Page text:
Dinner at Franching’s to meet Mr. Hardfur Huttle.
MAY 10. Received a letter from Mr. Franching, of Peckham, asking us to
dine with him to-night, at seven o’clock, to meet Mr. Hardfur Huttle, a
very clever writer for the American papers. Franching apologised for the
short notice; but said he had at the last moment been disappointed of two
of his guests and regarded us as old friends who would not mind filling
up the gap. Carrie rather demurred at the invitation; but I explained to
her that Franching was very well off and influential, and we could not
afford to offend him. “And we are sure to get a good dinner and a good
glass of champagne.” “Which never agrees with you!” Carrie replied,
sharply. I regarded Carrie’s observation as unsaid. Mr. Franching asked
us to wire a reply. As he had said nothing about dress in the letter, I
wired back: “With pleasure. Is it full dress?” and by leaving out our
name, just got the message within the sixpence.
Got back early to give time to dress, which we received a telegram
instructing us to do. I wanted Carrie to meet me at Franching’s house;
but she would not do so, so I had to go home to fetch her. What a long
journey it is from Holloway to Peckham! Why do people live such a long
way off? Having to change ‘buses, I allowed plenty of time—in fact, too
much; for we arrived at twenty minutes to seven, and Franching, so the
servant said, had only just gone up to dress. However, he was down as
the clock struck seven; he must have dressed very quickly.
I must say it was quite a distinguished party, and although we did not
know anybody personally, they all seemed to be quite swells. Franching
had got a professional waiter, and evidently spared no expense. There
were flowers on the table round some fairy-lamps and the effect, I must
say, was exquisite. The wine was good and there was plenty of champagne,
concerning which Franching said he himself, never wished to taste better.
We were ten in number, and a menû card to each. One lady said she
always preserved the menû and got the guests to write their names on
We all of us followed her example, except Mr. Huttle, who was of course
the important guest.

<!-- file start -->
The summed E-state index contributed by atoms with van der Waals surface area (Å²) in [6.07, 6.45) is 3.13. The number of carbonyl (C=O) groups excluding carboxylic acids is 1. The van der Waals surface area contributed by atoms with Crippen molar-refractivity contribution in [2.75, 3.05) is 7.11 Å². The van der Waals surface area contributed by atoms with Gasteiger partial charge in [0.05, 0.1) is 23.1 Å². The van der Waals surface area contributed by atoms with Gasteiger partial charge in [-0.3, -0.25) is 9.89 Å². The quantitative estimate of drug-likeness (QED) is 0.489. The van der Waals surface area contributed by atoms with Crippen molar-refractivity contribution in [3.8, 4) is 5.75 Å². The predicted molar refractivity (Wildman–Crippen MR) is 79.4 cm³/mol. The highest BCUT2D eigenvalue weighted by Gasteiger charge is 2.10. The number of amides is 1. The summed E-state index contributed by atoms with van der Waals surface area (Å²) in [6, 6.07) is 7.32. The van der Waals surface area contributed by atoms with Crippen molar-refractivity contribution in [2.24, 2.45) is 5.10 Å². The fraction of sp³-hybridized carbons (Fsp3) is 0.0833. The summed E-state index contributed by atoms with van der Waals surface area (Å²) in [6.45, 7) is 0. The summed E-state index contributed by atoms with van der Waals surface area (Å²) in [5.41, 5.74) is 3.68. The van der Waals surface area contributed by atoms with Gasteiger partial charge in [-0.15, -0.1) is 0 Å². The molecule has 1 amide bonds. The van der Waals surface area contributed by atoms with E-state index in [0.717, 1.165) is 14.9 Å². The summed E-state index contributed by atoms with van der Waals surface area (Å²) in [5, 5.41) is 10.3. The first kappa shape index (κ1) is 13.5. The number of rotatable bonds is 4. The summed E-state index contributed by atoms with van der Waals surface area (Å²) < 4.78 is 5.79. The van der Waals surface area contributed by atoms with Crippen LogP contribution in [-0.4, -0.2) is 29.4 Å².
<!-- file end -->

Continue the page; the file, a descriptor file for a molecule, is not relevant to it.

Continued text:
The dinner-party consisted of Mr. Franching, Mr. Hardfur Huttle, Mr. and
Mrs. Samuel Hillbutter, Mrs. Field, Mr. and Mrs. Purdick, Mr. Pratt, Mr.
R. Kent, and, last but not least, Mr. and Mrs. Charles Pooter. Franching
said he was sorry he had no lady for me to take in to dinner. I replied
that I preferred it, which I afterwards thought was a very
uncomplimentary observation to make.
I sat next to Mrs. Field at dinner. She seemed a well-informed lady, but
was very deaf. It did not much matter, for Mr. Hardfur Huttle did all
the talking. He is a marvellously intellectual man and says things which
from other people would seem quite alarming. How I wish I could remember
even a quarter of his brilliant conversation. I made a few little
reminding notes on the menû card.
One observation struck me as being absolutely powerful—though not to my
way of thinking of course. Mrs. Purdick happened to say “You are
certainly unorthodox, Mr. Huttle.” Mr. Huttle, with a peculiar
expression (I can see it now) said in a slow rich voice: “Mrs. Purdick,
‘orthodox’ is a grandiloquent word implying sticking-in-the-mud. If
Columbus and Stephenson had been orthodox, there would neither have been
the discovery of America nor the steam-engine.” There was quite a
silence. It appeared to me that such teaching was absolutely dangerous,
and yet I felt—in fact we must all have felt—there was no answer to the
argument. A little later on, Mrs. Purdick, who is Franching’s sister and
also acted as hostess, rose from the table, and Mr. Huttle said: “Why,
ladies, do you deprive us of your company so soon? Why not wait while we
have our cigars?”
The effect was electrical. The ladies (including Carrie) were in no way
inclined to be deprived of Mr. Huttle’s fascinating society, and
immediately resumed their seats, amid much laughter and a little chaff.
Mr. Huttle said: “Well, that’s a real good sign; you shall not be
insulted by being called orthodox any longer.” Mrs. Purdick, who seemed
to be a bright and rather sharp woman, said: “Mr. Huttle, we will meet
you half-way—that is, till you get half-way through your cigar. That, at
all events, will be the happy medium.”
I shall never forget the effect the words, “happy medium,” had upon him.
He was brilliant and most daring in his interpretation of the words. He
positively alarmed me. He said something like the following: “Happy